Kymberly: We hear your cry, louder than a baby’s and are here with good news/ bad news. The good news: we wrote a post called Wave Bye Bye to Baby Weight on this very subject that is loaded with help for your exact situation. Start by reading that and trying those exercises. More good news: We created a video with a super tummy tightening abs exercise that is a waistline definer plus all-over core strengthener. Try the Side Lying Plank Rotation Move and feel the challenge right away.
As for the bad news: You’ve got to get a move-on as summer is fast approaching. You are going to need to add more mid- to high-intensity cardio activity to your routine to burn the extra fat you may still be carrying.Add mid- to high-intensity cardio to burn off extra fat you may be carrying. Click To Tweet
Alexandra: Your tummy weight is probably two things – muscles that haven’t paid rent in a long time (possibly with stretched skin on top), and extra fat. The muscles can be toned via the video we made just for you, as well as via these other posts: Fab Abs 1, Fab Abs 2, and Fab Abs 3 (do those sound like 3 seasons of Absolutely Fabulous)?
As my sister mentions above, you will need to do some intense cardio to burn off the extra weight. I don’t know if you gave birth via the Big C or the Just Right V, but if it was the latter, you probably don’t like jumping activities, right? I pushed out two big-headed boys and hate to jump ‘cause it feels like I’m going to pee my pants. (Men, don’t read this bit…jumping actually does make me pee my pants. I hate that, and yes, I do my Kegels. And my kids are teens now. They had BIG heads). We have a post called “Move Your Duff if You Want to Get Buff,” which goes into the “short time frame, big fitness goals,” but you might wish to do your high intensity in the pool or stick more with moderate-intensity and lose the excess weight a wee bit slower. Me, I prefer that path to buff glory! Try Step, stroller-based classes or our group fitness classes.
Readers who have given birth and fought that “baby” weight after at least a year: What worked for you?
Guest post by Mary Ellen Ciganovich
For me, fitness has always been fun! I was lucky enough to have been born at a time when fun meant coming home from kindergarten, doing my homework or chores then grabbing my bicycle and riding around the neighborhood with my friends. In summertime we would ditch our bikes for a game of kickball in the street. Or if we could find a mason jar we would catch fireflies! My neighborhood had a small creek running through it, so on really hot Atlanta nights we would wade through the creek like a band of pirates.
I had a very simple case of petite mal temporal lobe epilepsy but my family took it very hard. They tried to explain to me what epilepsy was but nothing made sense at that age. I was told what I “couldn’t” or “shouldn’t” do but I did not feel any different so I continued to play and stay fit as much as possible. If it was fun, why should I stop? Plus playing outside got me out of the house.
My home life was not the best. We looked like the model family at the movies or restaurants, especially on High Holy days when we would go to church. I was very well-dressed, and as my mother often told me, “at least you don’t look like you have it,” “it” being the epilepsy. I used to wonder what people with epilepsy were supposed to look like!
Our true home life was verbally and emotionally traumatic. When mom and dad fought it would just tear me to pieces. I believed they were fighting about me or I had caused the problem somehow. I am a very sensitive person and did not like to hear them yell and fight and …………… I think you get the picture. When I would get on my bike to ride around the neighborhood I could leave all of their turmoil behind me.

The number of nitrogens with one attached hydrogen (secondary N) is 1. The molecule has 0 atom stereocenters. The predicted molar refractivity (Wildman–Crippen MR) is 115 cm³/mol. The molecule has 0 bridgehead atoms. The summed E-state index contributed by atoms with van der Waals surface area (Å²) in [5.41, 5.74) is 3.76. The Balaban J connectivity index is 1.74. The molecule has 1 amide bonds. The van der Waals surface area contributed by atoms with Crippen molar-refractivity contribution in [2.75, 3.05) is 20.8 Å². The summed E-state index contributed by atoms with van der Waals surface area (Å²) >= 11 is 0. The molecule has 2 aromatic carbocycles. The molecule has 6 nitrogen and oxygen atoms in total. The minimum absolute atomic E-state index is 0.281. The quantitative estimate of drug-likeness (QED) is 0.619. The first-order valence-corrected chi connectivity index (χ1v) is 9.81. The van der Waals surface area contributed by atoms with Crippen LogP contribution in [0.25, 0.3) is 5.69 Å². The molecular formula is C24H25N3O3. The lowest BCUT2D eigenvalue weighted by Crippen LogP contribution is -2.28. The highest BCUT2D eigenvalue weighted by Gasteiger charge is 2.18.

I continued to involve myself in activities that were athletic. My epilepsy was well-controlled though medication so to me it was not a worry. In fourth grade I tried out for cheerleading and continued to cheer through high school. I also took ballet through the Atlanta School of Ballet catching rides to get to my lessons with several worthy friends. I went on to attend The University of Georgia, graduating Magna cum Laude in Education and becoming a member of the Alpha Chi Omega sorority.
Even though my mother and sister told me I could never get married nor have any children–at this time it was illegal in most states for people with epilepsy to marry and/or have children–I did get married and have a beautiful daughter! (You can imagine the ignorance about epilepsy back then.)
I remember when my neurologist told me this diagnosis, my first question was, “Can I still work out?” Exercise always made me feel good and normal, something I never felt growing up. She hesitated for only a moment before saying, “You’re going to work out anyway, aren’t you?” I said “yes” so she told me to “go ahead. It probably won’t hurt.” In 1986 there were no medications or shots to take–nothing but prescriptions to deal with the symptoms. My first symptom was a sharp knife-like pain through my right eye. Prednisone took care of it. Then a sol-u-medrol IV treatment put me back on my feet.
I read everything I could get my hands on about multiple sclerosis. I even called the National MS Society asking them to send me their literature. In 1986 this literature was NOT optimistic. When I received and read this horrible “junk” I called the MS society and told them what they could do with their literature. Then I slammed the phone down and tore it ALL up! I was determined to learn what I needed myself.
What I read about MS pointed at keeping three things in balance
Usually you can find me at the Sports Barn on Lee Highway in Chattanooga, Tennessee. I take lots of classes–such as power flex class, step aerobics, cardio dance, and yoga–because I enjoy them. I also work out on the Precor machines. I played tournament racquetball for awhile but I had to give that up because when I get hot my MS flares up and I start seeing two balls or stumble around as if drunk!